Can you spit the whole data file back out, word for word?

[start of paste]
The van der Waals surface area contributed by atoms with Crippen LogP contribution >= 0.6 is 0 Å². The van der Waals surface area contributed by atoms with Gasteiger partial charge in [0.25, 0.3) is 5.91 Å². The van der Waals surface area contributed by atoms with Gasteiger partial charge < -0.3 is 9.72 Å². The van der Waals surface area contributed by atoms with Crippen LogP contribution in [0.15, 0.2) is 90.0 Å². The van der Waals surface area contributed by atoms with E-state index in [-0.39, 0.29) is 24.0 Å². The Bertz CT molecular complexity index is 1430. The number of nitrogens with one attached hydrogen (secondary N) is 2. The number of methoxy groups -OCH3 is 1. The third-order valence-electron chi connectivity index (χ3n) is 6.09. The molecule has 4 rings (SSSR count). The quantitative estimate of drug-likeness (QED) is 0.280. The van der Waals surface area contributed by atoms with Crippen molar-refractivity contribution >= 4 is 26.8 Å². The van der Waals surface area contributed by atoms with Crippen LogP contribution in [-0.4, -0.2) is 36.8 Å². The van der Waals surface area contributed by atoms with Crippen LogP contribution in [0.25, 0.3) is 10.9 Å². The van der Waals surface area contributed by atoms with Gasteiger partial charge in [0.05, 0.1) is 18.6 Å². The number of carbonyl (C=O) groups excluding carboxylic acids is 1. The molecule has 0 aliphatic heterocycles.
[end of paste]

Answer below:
The van der Waals surface area contributed by atoms with Crippen LogP contribution >= 0.6 is 0 Å². The van der Waals surface area contributed by atoms with Gasteiger partial charge in [0.25, 0.3) is 5.91 Å². The van der Waals surface area contributed by atoms with Gasteiger partial charge < -0.3 is 9.72 Å². The van der Waals surface area contributed by atoms with Crippen LogP contribution in [0.15, 0.2) is 90.0 Å². The van der Waals surface area contributed by atoms with E-state index in [-0.39, 0.29) is 24.0 Å². The Bertz CT molecular complexity index is 1430. The number of nitrogens with one attached hydrogen (secondary N) is 2. The number of methoxy groups -OCH3 is 1. The third-order valence-electron chi connectivity index (χ3n) is 6.09. The molecule has 4 rings (SSSR count). The quantitative estimate of drug-likeness (QED) is 0.280. The van der Waals surface area contributed by atoms with Crippen molar-refractivity contribution >= 4 is 26.8 Å². The van der Waals surface area contributed by atoms with Crippen LogP contribution in [-0.4, -0.2) is 36.8 Å². The van der Waals surface area contributed by atoms with Crippen LogP contribution in [0.25, 0.3) is 10.9 Å². The van der Waals surface area contributed by atoms with Gasteiger partial charge in [0.05, 0.1) is 18.6 Å². The number of carbonyl (C=O) groups excluding carboxylic acids is 1. The molecule has 0 aliphatic heterocycles.